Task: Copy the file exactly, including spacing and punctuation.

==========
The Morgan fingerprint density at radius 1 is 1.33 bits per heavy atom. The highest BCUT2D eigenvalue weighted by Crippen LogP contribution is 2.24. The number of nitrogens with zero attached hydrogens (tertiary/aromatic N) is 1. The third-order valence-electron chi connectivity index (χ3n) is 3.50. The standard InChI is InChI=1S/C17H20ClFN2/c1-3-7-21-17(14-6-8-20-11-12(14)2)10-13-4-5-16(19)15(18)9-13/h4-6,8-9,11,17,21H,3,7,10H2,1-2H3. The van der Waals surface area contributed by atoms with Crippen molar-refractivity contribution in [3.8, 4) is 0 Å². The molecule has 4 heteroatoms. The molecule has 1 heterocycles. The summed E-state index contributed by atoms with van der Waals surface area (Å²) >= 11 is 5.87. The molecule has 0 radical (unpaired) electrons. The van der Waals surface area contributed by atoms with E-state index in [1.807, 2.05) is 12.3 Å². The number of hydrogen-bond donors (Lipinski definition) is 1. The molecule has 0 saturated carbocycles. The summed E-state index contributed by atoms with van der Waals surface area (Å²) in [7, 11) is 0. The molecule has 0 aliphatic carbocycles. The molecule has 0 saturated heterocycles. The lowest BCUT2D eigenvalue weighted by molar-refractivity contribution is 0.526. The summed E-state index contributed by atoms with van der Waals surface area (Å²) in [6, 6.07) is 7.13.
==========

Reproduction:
The Morgan fingerprint density at radius 1 is 1.33 bits per heavy atom. The highest BCUT2D eigenvalue weighted by Crippen LogP contribution is 2.24. The number of nitrogens with zero attached hydrogens (tertiary/aromatic N) is 1. The third-order valence-electron chi connectivity index (χ3n) is 3.50. The standard InChI is InChI=1S/C17H20ClFN2/c1-3-7-21-17(14-6-8-20-11-12(14)2)10-13-4-5-16(19)15(18)9-13/h4-6,8-9,11,17,21H,3,7,10H2,1-2H3. The van der Waals surface area contributed by atoms with Crippen molar-refractivity contribution in [3.8, 4) is 0 Å². The molecule has 4 heteroatoms. The molecule has 1 heterocycles. The summed E-state index contributed by atoms with van der Waals surface area (Å²) >= 11 is 5.87. The molecule has 0 radical (unpaired) electrons. The van der Waals surface area contributed by atoms with E-state index in [1.807, 2.05) is 12.3 Å². The number of hydrogen-bond donors (Lipinski definition) is 1. The molecule has 0 saturated carbocycles. The summed E-state index contributed by atoms with van der Waals surface area (Å²) in [7, 11) is 0. The molecule has 0 aliphatic carbocycles. The molecule has 0 saturated heterocycles. The lowest BCUT2D eigenvalue weighted by molar-refractivity contribution is 0.526. The summed E-state index contributed by atoms with van der Waals surface area (Å²) in [6, 6.07) is 7.13.